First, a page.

Removal of dressings and other adhesives is an important but often overlooked part of practice. If adhesives are not properly removed, there is a risk of causing further damage to the patient, their wound and the surrounding skin.
MARSI (medical adhesive-related skin injury) is a common, under-reported and often avoidable form of skin damage, that frequently results from incorrect removal of dressings or other adhesives. MARSI may present in the form of skin tears, blistering/tension injury, skin stripping or contact dermatitis, for example.
Groups particularly at risk include: those at the extremes of age (paediatric or elderly patients), oncology patients, those with dermatological conditions (e.g. eczema or psoriasis), those with oedema or whose skin is exposed to bodily fluids (e.g. urine, faeces, wound exudate or sweat) for prolonged periods.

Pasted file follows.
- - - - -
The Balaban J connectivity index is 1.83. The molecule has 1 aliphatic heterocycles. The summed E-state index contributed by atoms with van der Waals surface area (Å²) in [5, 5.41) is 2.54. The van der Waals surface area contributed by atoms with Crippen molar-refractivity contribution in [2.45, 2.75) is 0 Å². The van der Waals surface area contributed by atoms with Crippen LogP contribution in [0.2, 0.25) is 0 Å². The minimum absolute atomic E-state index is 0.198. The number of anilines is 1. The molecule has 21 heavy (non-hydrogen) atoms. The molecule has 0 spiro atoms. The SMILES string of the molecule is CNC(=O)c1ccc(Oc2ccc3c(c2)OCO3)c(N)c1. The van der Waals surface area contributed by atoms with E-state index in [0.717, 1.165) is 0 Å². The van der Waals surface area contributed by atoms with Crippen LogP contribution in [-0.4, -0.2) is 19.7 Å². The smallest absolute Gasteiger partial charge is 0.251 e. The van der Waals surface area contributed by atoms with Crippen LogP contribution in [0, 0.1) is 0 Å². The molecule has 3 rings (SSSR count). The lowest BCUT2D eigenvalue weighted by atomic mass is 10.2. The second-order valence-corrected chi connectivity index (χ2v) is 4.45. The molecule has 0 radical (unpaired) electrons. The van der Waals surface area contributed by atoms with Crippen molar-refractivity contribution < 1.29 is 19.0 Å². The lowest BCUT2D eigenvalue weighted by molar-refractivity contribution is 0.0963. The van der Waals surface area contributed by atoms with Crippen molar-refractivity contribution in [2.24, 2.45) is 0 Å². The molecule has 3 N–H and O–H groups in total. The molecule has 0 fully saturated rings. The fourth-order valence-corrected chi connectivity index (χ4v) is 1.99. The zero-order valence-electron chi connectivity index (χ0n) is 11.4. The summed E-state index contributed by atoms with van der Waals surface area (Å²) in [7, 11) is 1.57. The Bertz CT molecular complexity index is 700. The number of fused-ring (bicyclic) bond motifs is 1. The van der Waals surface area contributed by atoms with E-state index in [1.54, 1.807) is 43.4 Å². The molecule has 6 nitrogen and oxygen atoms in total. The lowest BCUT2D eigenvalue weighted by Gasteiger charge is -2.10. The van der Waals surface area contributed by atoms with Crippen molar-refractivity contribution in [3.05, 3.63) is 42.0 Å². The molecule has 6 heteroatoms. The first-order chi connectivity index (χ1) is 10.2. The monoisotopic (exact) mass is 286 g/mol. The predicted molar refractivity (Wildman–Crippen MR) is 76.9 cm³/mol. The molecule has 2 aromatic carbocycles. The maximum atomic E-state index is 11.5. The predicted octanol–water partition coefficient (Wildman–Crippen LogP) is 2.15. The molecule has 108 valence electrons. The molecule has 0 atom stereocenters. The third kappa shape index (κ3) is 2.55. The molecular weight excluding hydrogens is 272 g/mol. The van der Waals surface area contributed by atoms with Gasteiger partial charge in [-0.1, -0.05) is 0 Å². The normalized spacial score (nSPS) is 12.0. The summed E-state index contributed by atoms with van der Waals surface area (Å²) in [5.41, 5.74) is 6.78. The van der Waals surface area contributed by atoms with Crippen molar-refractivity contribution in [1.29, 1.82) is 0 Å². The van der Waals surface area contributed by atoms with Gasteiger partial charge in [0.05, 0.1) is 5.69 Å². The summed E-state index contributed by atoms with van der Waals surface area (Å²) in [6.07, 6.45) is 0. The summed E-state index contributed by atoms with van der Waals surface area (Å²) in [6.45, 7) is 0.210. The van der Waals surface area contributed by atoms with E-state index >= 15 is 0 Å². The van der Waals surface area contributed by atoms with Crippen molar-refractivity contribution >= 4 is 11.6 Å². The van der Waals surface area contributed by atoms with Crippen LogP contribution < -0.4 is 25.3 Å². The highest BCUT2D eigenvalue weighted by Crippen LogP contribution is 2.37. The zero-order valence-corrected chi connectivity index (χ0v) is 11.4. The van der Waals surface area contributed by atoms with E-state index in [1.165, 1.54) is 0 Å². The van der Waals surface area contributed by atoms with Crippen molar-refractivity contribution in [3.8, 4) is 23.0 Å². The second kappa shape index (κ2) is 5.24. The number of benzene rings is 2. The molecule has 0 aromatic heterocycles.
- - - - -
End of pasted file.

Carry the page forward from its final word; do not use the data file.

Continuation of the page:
To minimise the risk, particularly in patients with at-risk skin, it is recommended to use a medical adhesive remover. In particular, sterile silicone medical adhesive removers have been found to reduce the risk of infection and the need for analgesia, thus reducing nursing time and costs, so are particularly recommended.